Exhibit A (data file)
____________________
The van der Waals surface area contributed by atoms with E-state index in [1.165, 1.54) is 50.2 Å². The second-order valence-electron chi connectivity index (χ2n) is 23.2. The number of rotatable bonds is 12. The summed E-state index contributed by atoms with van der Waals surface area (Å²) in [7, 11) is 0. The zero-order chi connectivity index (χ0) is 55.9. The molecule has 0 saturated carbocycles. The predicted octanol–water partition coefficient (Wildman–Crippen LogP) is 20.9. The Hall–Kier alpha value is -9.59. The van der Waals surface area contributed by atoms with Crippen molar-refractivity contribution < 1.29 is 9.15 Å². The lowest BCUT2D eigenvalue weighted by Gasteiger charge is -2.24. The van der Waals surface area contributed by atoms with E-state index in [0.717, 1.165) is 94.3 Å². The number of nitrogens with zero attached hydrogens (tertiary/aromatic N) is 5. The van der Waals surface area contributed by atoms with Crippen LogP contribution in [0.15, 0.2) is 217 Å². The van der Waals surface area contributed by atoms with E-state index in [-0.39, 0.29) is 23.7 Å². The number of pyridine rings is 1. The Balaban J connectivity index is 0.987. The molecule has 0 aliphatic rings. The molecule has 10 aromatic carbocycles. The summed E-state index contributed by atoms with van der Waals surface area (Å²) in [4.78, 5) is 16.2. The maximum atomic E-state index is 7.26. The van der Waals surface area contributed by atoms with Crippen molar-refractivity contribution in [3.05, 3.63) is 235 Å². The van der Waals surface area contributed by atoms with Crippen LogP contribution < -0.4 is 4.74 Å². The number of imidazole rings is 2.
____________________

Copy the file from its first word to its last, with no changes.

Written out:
The van der Waals surface area contributed by atoms with E-state index in [1.165, 1.54) is 50.2 Å². The second-order valence-electron chi connectivity index (χ2n) is 23.2. The number of rotatable bonds is 12. The summed E-state index contributed by atoms with van der Waals surface area (Å²) in [7, 11) is 0. The zero-order chi connectivity index (χ0) is 55.9. The molecule has 0 saturated carbocycles. The predicted octanol–water partition coefficient (Wildman–Crippen LogP) is 20.9. The Hall–Kier alpha value is -9.59. The van der Waals surface area contributed by atoms with Crippen molar-refractivity contribution < 1.29 is 9.15 Å². The lowest BCUT2D eigenvalue weighted by Gasteiger charge is -2.24. The van der Waals surface area contributed by atoms with E-state index in [0.717, 1.165) is 94.3 Å². The number of nitrogens with zero attached hydrogens (tertiary/aromatic N) is 5. The van der Waals surface area contributed by atoms with Crippen LogP contribution in [0.15, 0.2) is 217 Å². The van der Waals surface area contributed by atoms with E-state index in [-0.39, 0.29) is 23.7 Å². The number of pyridine rings is 1. The Balaban J connectivity index is 0.987. The molecule has 0 aliphatic rings. The molecule has 10 aromatic carbocycles. The summed E-state index contributed by atoms with van der Waals surface area (Å²) in [4.78, 5) is 16.2. The maximum atomic E-state index is 7.26. The van der Waals surface area contributed by atoms with Crippen molar-refractivity contribution in [3.05, 3.63) is 235 Å². The van der Waals surface area contributed by atoms with Crippen LogP contribution < -0.4 is 4.74 Å². The number of imidazole rings is 2.